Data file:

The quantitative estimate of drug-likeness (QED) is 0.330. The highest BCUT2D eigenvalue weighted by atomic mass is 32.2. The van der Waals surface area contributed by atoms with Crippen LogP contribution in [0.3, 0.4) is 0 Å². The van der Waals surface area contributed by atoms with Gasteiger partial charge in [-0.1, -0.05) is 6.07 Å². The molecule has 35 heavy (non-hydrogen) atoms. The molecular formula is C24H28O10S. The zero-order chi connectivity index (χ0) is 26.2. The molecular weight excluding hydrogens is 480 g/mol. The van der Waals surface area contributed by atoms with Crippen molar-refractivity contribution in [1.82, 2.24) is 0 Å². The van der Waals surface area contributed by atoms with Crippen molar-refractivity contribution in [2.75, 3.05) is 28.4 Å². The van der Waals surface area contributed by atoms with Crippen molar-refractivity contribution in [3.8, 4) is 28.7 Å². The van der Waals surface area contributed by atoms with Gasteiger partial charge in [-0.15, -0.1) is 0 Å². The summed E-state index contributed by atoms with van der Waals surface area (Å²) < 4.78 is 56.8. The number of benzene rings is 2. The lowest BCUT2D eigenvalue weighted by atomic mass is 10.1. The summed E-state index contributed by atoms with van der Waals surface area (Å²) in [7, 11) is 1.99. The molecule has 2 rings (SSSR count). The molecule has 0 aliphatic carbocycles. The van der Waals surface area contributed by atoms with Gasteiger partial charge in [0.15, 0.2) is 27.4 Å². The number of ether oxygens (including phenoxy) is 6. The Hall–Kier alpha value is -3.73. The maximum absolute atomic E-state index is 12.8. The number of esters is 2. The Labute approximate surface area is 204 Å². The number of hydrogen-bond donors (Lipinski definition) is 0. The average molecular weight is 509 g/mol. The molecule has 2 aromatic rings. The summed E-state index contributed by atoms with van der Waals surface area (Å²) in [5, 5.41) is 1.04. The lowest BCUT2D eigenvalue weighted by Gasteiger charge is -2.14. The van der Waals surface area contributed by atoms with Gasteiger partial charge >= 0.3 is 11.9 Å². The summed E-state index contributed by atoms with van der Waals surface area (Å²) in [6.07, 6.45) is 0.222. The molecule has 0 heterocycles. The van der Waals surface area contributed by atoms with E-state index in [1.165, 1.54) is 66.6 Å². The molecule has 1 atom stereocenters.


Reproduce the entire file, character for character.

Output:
The quantitative estimate of drug-likeness (QED) is 0.330. The highest BCUT2D eigenvalue weighted by atomic mass is 32.2. The van der Waals surface area contributed by atoms with Crippen LogP contribution in [0.3, 0.4) is 0 Å². The van der Waals surface area contributed by atoms with Gasteiger partial charge in [-0.1, -0.05) is 6.07 Å². The molecule has 35 heavy (non-hydrogen) atoms. The molecular formula is C24H28O10S. The zero-order chi connectivity index (χ0) is 26.2. The molecular weight excluding hydrogens is 480 g/mol. The van der Waals surface area contributed by atoms with Crippen molar-refractivity contribution in [1.82, 2.24) is 0 Å². The van der Waals surface area contributed by atoms with Crippen molar-refractivity contribution in [2.75, 3.05) is 28.4 Å². The van der Waals surface area contributed by atoms with Crippen molar-refractivity contribution in [3.8, 4) is 28.7 Å². The van der Waals surface area contributed by atoms with Gasteiger partial charge in [-0.15, -0.1) is 0 Å². The summed E-state index contributed by atoms with van der Waals surface area (Å²) < 4.78 is 56.8. The number of benzene rings is 2. The lowest BCUT2D eigenvalue weighted by atomic mass is 10.1. The summed E-state index contributed by atoms with van der Waals surface area (Å²) in [7, 11) is 1.99. The molecule has 2 rings (SSSR count). The molecule has 0 aliphatic carbocycles. The van der Waals surface area contributed by atoms with Gasteiger partial charge in [0.15, 0.2) is 27.4 Å². The number of ether oxygens (including phenoxy) is 6. The Hall–Kier alpha value is -3.73. The maximum absolute atomic E-state index is 12.8. The number of esters is 2. The Labute approximate surface area is 204 Å². The number of hydrogen-bond donors (Lipinski definition) is 0. The average molecular weight is 509 g/mol. The molecule has 2 aromatic rings. The summed E-state index contributed by atoms with van der Waals surface area (Å²) in [5, 5.41) is 1.04. The lowest BCUT2D eigenvalue weighted by Gasteiger charge is -2.14. The van der Waals surface area contributed by atoms with Gasteiger partial charge >= 0.3 is 11.9 Å². The summed E-state index contributed by atoms with van der Waals surface area (Å²) in [6.07, 6.45) is 0.222. The molecule has 0 heterocycles. The van der Waals surface area contributed by atoms with E-state index in [1.165, 1.54) is 66.6 Å². The molecule has 1 atom stereocenters.